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The Hopkins Manuscript

by RC Sherriff
Persephone book no:

56 57 58


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PREFACE BY MICHAEL MOORCOCK
440pp
ISBN 1903155487

This early piece of climate fiction, by the author of the play Journey's End and also of Persephone favourites The Fortnight in September and Greengates and first published in 1939, imagines what would happen if the moon crashed into the earth. 

Presented as a lost manuscript written by a retired Hampshire school teacher named Edwin Hopkins, we watch through his eyes as the moon veers off course, draws slowly closer to the earth, and finally crashes into it on May 3rd, 1946. Because it falls into the Atlantic Ocean, much of humanity survives - only to generate new disasters. But this is not science fiction in the mode of H G Wells's The War of the Worlds; it is a novel about human nature. 

The narrator Hopkins's greatest interest in life is his Bantam hens; rather self-important and lacking much sense of humour, he nevertheless emerges as an increasingly sympathetic and credible character, the ordinary man with whom we very much identify as Sherriff describes the small Hampshire village trying to prepare itself in its last days. We defy any of our readers not to be overwhelmed by the scene when the villagers staunchly play a final game of cricket by the light of the moon that 'hung like a great amber, pock-marked lamp above a billiard-table, so vast and enveloping that the little white-clad cricketers moved without shadows to their appointed places on the field.'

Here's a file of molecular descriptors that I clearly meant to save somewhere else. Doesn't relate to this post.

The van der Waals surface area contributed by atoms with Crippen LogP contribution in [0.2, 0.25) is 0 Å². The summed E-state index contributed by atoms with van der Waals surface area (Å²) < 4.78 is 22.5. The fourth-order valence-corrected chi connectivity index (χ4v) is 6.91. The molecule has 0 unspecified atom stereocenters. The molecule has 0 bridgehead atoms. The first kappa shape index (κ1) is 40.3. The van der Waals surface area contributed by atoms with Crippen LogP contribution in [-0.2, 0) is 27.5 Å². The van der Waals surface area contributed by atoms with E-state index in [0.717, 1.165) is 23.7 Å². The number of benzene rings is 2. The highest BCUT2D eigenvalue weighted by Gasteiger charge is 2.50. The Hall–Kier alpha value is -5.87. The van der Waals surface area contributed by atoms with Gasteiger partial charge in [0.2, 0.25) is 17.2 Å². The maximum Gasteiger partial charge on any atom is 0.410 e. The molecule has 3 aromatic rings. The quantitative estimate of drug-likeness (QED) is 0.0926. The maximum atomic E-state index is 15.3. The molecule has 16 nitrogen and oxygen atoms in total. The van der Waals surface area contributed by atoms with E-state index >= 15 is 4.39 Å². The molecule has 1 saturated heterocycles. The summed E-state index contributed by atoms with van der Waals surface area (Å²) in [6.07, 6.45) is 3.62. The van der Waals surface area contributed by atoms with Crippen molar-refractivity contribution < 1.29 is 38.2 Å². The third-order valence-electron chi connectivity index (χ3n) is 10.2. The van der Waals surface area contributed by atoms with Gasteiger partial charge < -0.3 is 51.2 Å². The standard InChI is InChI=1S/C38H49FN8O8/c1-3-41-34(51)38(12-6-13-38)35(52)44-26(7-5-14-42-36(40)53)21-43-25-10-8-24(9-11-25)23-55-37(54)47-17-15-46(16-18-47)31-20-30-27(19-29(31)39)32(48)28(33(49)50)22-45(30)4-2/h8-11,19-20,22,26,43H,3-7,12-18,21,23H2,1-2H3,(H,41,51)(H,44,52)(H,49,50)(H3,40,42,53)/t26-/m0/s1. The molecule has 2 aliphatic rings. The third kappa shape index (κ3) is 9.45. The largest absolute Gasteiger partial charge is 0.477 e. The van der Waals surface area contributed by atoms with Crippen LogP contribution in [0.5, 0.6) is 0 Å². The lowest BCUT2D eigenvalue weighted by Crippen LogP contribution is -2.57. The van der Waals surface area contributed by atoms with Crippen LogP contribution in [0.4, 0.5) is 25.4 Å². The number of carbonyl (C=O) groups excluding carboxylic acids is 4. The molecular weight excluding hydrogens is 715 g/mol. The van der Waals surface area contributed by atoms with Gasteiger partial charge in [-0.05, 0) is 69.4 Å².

Sherriff's writing about this catastrophe is so convincing that in our edition of The Hopkins Manuscript we have also included a scientific explanation of the events in the book that was originally written by the Big Bang scientist George Gamow for a 1963 reprint. 

Fay Weldon chose The Hopkins Manuscript for her Summer Reading in the Observer, calling it 'spectacular, skilled and moving and supremely and alarmingly relevant to our life today', while the Sunday Telegraph called it 'intensely readable and touching.'

Endpaper

The endpapers are taken from 'Wangle', a 1932 dyed cotton three colour print by Enid Marx.


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